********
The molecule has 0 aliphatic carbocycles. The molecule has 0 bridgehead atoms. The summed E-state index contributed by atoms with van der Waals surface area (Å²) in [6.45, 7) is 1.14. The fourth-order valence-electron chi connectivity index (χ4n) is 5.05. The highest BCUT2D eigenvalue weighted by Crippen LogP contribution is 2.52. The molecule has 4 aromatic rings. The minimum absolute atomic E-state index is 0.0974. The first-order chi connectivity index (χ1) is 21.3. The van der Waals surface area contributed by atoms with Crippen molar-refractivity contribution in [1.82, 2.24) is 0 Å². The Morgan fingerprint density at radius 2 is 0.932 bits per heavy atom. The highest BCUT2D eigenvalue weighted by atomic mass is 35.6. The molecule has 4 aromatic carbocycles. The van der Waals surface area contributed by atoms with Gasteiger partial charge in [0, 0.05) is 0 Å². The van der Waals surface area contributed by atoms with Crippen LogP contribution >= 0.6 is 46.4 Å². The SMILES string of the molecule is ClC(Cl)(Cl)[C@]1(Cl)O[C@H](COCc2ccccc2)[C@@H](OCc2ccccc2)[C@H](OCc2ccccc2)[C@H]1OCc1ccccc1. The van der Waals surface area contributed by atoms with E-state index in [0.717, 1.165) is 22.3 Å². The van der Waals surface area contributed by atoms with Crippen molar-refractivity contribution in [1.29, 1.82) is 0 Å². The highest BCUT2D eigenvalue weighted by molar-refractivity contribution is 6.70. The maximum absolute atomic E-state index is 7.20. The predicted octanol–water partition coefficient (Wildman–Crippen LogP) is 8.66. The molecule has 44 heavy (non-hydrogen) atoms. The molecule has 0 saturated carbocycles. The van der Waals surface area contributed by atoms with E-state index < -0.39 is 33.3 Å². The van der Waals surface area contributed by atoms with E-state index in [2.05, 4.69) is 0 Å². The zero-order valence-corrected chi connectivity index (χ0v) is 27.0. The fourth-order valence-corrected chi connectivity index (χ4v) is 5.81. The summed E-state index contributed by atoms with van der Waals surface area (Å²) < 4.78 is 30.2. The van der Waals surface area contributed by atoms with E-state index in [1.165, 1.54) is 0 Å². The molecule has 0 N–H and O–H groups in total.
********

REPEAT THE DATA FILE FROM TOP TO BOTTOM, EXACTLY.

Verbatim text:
The molecule has 0 aliphatic carbocycles. The molecule has 0 bridgehead atoms. The summed E-state index contributed by atoms with van der Waals surface area (Å²) in [6.45, 7) is 1.14. The fourth-order valence-electron chi connectivity index (χ4n) is 5.05. The highest BCUT2D eigenvalue weighted by Crippen LogP contribution is 2.52. The molecule has 4 aromatic rings. The minimum absolute atomic E-state index is 0.0974. The first-order chi connectivity index (χ1) is 21.3. The van der Waals surface area contributed by atoms with Crippen molar-refractivity contribution in [1.82, 2.24) is 0 Å². The Morgan fingerprint density at radius 2 is 0.932 bits per heavy atom. The highest BCUT2D eigenvalue weighted by atomic mass is 35.6. The molecule has 4 aromatic carbocycles. The van der Waals surface area contributed by atoms with Gasteiger partial charge in [0, 0.05) is 0 Å². The van der Waals surface area contributed by atoms with Crippen LogP contribution >= 0.6 is 46.4 Å². The SMILES string of the molecule is ClC(Cl)(Cl)[C@]1(Cl)O[C@H](COCc2ccccc2)[C@@H](OCc2ccccc2)[C@H](OCc2ccccc2)[C@H]1OCc1ccccc1. The van der Waals surface area contributed by atoms with E-state index in [0.717, 1.165) is 22.3 Å². The van der Waals surface area contributed by atoms with Crippen molar-refractivity contribution in [1.29, 1.82) is 0 Å². The highest BCUT2D eigenvalue weighted by molar-refractivity contribution is 6.70. The maximum absolute atomic E-state index is 7.20. The predicted octanol–water partition coefficient (Wildman–Crippen LogP) is 8.66. The molecule has 44 heavy (non-hydrogen) atoms. The molecule has 0 saturated carbocycles. The van der Waals surface area contributed by atoms with E-state index < -0.39 is 33.3 Å². The van der Waals surface area contributed by atoms with E-state index in [2.05, 4.69) is 0 Å². The zero-order valence-corrected chi connectivity index (χ0v) is 27.0. The fourth-order valence-corrected chi connectivity index (χ4v) is 5.81. The summed E-state index contributed by atoms with van der Waals surface area (Å²) < 4.78 is 30.2. The van der Waals surface area contributed by atoms with E-state index in [1.165, 1.54) is 0 Å². The molecule has 0 N–H and O–H groups in total.